Op-Ed: Despite our efforts to convince them, too many pregnant patients will not get the COVID vaccine – Community News
Covid-19

Op-Ed: Despite our efforts to convince them, too many pregnant patients will not get the COVID vaccine

In our high-risk pregnancy clinics, there are three vaccine conversations that we have with patients on a regular basis.

First, there are patients who have been vaccinated against COVID-19 and are counting down the days until they can schedule a booster shot. Then there are patients who accept vaccines against flu and Tdap (tetanus, diphtheria, whooping cough), but not against COVID-19.

The third conversation is with expectant mothers who refuse not only a COVID-19 vaccination, but also other vaccines recommended during pregnancy.

We have that third conversation with patients at least once a day and we run out of topics to talk about. We tell these women that if they get COVID-19, they are 15 times more likely to die, 14 times more likely to be intubated, and much more likely to have a preterm birth than those who are uninfected or who have been vaccinated.

Whatever we say, these patients fear that the COVID vaccine will harm them or their babies, despite the overwhelming evidence to the contrary. They repeatedly turn down the opportunity to protect themselves and their babies from the coronavirus.

Our patients are not alone in their hesitation. As of Nov. 6, only 35.3% of pregnant women in the United States had been vaccinated against COVID-19, according to the Centers for Disease Control and Prevention. The numbers are even lower among pregnant black women (20.6%) and Latina women (31.5%).

More than 24,700 pregnant women in the United States have been hospitalized with COVID-19. As of November 8, 227 people across the country died from COVID. The deadliest month for pregnant women during the pandemic was not in 2020, before vaccines became available, but last August, during the Delta variant wave.

These numbers do not lead our pregnant patients to meet our vaccination recommendation.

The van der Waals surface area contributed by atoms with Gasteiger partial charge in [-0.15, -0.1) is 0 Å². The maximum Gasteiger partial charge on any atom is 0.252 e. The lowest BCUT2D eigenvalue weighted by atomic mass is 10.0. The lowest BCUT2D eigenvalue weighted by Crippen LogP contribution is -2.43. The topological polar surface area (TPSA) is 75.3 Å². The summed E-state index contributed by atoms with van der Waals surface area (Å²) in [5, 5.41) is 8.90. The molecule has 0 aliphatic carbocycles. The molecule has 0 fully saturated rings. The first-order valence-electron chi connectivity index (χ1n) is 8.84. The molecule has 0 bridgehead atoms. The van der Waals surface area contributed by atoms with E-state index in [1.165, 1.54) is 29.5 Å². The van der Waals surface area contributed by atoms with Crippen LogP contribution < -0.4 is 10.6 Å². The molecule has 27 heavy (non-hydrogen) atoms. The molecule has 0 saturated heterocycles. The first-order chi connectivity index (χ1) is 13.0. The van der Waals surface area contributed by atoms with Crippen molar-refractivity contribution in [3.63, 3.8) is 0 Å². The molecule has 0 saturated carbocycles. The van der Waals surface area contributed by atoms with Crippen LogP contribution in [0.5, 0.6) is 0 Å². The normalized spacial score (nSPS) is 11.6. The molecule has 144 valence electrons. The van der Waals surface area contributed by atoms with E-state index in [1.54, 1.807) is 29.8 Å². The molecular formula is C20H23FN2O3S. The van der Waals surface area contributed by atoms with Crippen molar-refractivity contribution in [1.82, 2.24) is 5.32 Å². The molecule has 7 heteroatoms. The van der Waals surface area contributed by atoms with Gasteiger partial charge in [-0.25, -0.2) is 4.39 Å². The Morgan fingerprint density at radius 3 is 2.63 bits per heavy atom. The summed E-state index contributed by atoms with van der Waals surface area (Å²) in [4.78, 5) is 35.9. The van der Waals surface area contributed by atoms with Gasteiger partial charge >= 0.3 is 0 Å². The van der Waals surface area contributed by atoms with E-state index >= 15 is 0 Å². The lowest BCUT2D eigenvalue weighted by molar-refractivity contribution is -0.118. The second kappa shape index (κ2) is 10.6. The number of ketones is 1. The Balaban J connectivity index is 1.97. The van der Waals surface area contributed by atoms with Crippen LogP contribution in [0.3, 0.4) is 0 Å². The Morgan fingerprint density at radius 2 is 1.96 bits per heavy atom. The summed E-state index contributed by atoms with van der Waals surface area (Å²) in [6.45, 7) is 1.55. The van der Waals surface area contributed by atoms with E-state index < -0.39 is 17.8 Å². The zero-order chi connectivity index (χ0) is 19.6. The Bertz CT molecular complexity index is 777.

When vaccines were first approved, our patients’ fears were understandable. Because pregnant women were excluded from early COVID-19 vaccine trials, we OB-GYNs had little data to reassure them that they and their babies would be safe when vaccines first became available.

When compelling data came in showing that COVID-19 vaccines are safe for pregnant individuals and protect newborns, many expectant mothers and women planning to become pregnant had already decided the vaccines were dangerous, and it was too late to convince them otherwise.

We cannot take our vaccine hesitant patients on a tour of the ICU, giving them the opportunity to experience the trepidation we feel every time we don specialized protective equipment to enter the room of a pregnant patient who is ill with COVID .

There is no way to express to them the exhaustion and pain of trying to find COVID-positive pregnant patients a hospital bed and a nurse to provide care when calls from community hospitals come in with a patient they need to put through.

There’s no way to convey the sense of relief our entire team feels when we successfully discharge a mother who has survived COVID and countless other complications – although that feeling is inevitably linked with the frustration of knowing that a vaccination will cut her shot completely. could have prevented.

Hospital providers and staff are traumatized, overburdened and scarce. We know that when a pregnant mother with COVID arrives at the hospital, it can only be a matter of hours before she deteriorates and needs an emergency C-section.

During this surgery, at least a dozen people — including the surgical team, neonatal care specialists and anesthesiologists — arrive in an operating room without the typical equipment to avoid contaminating surgical supplies beyond those required for this procedure with the virus. We leave our ID badges and pagers outside. We put on N-95 masks and positive air-purifying respirators.

It’s hard to talk, breathe, or hear each other. A team clears the elevators and hallways to take the patient to the operating room, where we wait. When the transfer team leaves, they literally shut the doors, with us inside.

We’ve been doing this over and over for over 18 months.

An additional challenge for our fragile health care system is that we are also in a baby boom: our Seattle hospital had a record number of deliveries this summer. The contrast between our healthy, normal deliveries and our horrific COVID deliveries, happening at the same time, is almost too great to reconcile.

But until pregnant women are vaccinated against COVID, we have to do it again tomorrow.

Alyssa Stephenson-Famy is an associate professor of obstetrics and gynecology specializing in high-risk pregnancies at the University of Washington School of Medicine. Linda Eckert is a professor of obstetrics and gynecology specializing in infectious diseases and immunization, also at the University of Washington School of Medicine.